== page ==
Amon Tobin: Isam (Ninja Tune)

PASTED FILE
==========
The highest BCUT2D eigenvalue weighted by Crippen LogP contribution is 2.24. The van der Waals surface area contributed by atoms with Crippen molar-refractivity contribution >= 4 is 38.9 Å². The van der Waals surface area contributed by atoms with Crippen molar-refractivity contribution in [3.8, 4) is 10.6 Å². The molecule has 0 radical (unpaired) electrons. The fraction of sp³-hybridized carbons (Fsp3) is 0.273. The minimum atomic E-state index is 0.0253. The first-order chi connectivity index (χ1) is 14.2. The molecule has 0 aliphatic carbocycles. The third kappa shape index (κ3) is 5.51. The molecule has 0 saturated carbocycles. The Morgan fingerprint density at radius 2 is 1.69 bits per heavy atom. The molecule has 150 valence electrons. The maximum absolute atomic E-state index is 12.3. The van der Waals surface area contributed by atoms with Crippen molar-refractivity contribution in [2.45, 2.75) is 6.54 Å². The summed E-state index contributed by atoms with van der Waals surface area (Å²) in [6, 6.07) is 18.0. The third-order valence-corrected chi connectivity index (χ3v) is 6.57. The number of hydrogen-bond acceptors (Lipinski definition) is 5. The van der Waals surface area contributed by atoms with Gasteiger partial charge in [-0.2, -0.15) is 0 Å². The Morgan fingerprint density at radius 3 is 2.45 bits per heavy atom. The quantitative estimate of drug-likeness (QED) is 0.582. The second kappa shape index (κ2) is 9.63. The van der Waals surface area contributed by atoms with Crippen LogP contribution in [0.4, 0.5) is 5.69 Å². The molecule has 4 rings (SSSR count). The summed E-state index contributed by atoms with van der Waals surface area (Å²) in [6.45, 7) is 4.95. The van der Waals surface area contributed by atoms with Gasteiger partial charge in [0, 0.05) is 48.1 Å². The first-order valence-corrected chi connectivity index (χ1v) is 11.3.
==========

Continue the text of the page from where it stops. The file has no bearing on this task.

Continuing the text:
I had lost track of Amon Tobin over the last several years, with my last exposure to his music being the superbly crafted Out From Out Where album. Isam is very much a fresh take on his production skills put through the filter of 2011 trends with a very discerning ear. There are plenty of allusions to what’s transpired in the last several years in dubstep and all of its various offshoots and permutations, but Isam never panders to genre so directly. Instead, Tobin picks and chooses carefully his reference points, an occasional wobble here or a raucous clattering of scattered percussion sounds there, getting across the intrigue and snarl of dubstep without resorting to imitation. The most startling aspect of Isam is how perfect it sounds. In a time when tape-hiss lo-fi acts are a dime a dozen and you’d be hard pressed to find an electro-house record that doesn’t have compression turned up to distracting highs, it’s refreshing to hear Tobin not only follow his impulses into unusual places, but also to hear him do so in glorious clarity. Every sound is balanced, carefully positioned and crystal-clear… it’s an audiophile’s dream come true. That said, this isn’t an album of hooks — it’s a dense sprawl closer to Autechre’s EP7 than most of the Ninja Tune camp. Occasionally a tune peaks out from the horizon, such as the strange “Kitty Cat” track in the latter half of the album, or the delicately plucked arrangement of “Lost & Found." What Tobin lacks here in catchiness he more than makes up for in execution, with many of these tracks plowing into one another with odd sounds, samples, synth treatments, effects and more. It’s an awesomely uncompromising collection of tracks showcasing the master at work.